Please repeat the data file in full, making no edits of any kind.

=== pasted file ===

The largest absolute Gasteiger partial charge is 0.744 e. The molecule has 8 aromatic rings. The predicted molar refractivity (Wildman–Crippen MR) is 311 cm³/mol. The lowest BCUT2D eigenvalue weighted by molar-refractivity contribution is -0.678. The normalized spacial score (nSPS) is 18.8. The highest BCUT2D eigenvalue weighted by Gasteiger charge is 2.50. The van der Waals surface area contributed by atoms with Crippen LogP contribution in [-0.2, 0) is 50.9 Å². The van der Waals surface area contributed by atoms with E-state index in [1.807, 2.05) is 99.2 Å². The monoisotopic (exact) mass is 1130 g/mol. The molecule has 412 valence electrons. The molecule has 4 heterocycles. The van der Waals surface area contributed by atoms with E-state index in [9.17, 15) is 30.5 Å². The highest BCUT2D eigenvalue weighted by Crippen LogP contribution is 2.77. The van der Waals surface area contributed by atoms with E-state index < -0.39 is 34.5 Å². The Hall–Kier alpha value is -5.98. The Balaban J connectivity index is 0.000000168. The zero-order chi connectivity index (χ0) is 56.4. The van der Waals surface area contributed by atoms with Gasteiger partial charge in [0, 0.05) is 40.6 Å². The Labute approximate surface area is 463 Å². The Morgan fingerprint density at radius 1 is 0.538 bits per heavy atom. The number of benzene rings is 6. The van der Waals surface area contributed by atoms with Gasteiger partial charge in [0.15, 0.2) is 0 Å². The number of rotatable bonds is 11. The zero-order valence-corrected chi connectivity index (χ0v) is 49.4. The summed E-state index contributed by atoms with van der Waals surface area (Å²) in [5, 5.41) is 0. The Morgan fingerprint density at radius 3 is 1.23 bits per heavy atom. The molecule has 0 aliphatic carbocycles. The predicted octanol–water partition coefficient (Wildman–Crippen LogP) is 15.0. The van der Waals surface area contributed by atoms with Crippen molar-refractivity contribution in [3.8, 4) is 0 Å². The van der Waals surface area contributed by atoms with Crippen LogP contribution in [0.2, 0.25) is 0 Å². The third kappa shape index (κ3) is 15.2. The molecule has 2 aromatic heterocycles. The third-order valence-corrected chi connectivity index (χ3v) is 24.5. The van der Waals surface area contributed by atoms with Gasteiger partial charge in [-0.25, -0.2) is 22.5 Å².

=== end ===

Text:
The largest absolute Gasteiger partial charge is 0.744 e. The molecule has 8 aromatic rings. The predicted molar refractivity (Wildman–Crippen MR) is 311 cm³/mol. The lowest BCUT2D eigenvalue weighted by molar-refractivity contribution is -0.678. The normalized spacial score (nSPS) is 18.8. The highest BCUT2D eigenvalue weighted by Gasteiger charge is 2.50. The van der Waals surface area contributed by atoms with Crippen LogP contribution in [-0.2, 0) is 50.9 Å². The van der Waals surface area contributed by atoms with E-state index in [1.807, 2.05) is 99.2 Å². The monoisotopic (exact) mass is 1130 g/mol. The molecule has 412 valence electrons. The molecule has 4 heterocycles. The van der Waals surface area contributed by atoms with E-state index in [9.17, 15) is 30.5 Å². The highest BCUT2D eigenvalue weighted by Crippen LogP contribution is 2.77. The van der Waals surface area contributed by atoms with E-state index < -0.39 is 34.5 Å². The Hall–Kier alpha value is -5.98. The Balaban J connectivity index is 0.000000168. The zero-order chi connectivity index (χ0) is 56.4. The van der Waals surface area contributed by atoms with Gasteiger partial charge in [0, 0.05) is 40.6 Å². The Labute approximate surface area is 463 Å². The Morgan fingerprint density at radius 1 is 0.538 bits per heavy atom. The number of benzene rings is 6. The van der Waals surface area contributed by atoms with Gasteiger partial charge in [0.15, 0.2) is 0 Å². The number of rotatable bonds is 11. The zero-order valence-corrected chi connectivity index (χ0v) is 49.4. The summed E-state index contributed by atoms with van der Waals surface area (Å²) in [5, 5.41) is 0. The Morgan fingerprint density at radius 3 is 1.23 bits per heavy atom. The molecule has 0 aliphatic carbocycles. The predicted octanol–water partition coefficient (Wildman–Crippen LogP) is 15.0. The van der Waals surface area contributed by atoms with Crippen molar-refractivity contribution in [3.8, 4) is 0 Å². The van der Waals surface area contributed by atoms with Crippen LogP contribution in [0.2, 0.25) is 0 Å². The third kappa shape index (κ3) is 15.2. The molecule has 2 aromatic heterocycles. The third-order valence-corrected chi connectivity index (χ3v) is 24.5. The van der Waals surface area contributed by atoms with Gasteiger partial charge in [-0.25, -0.2) is 22.5 Å².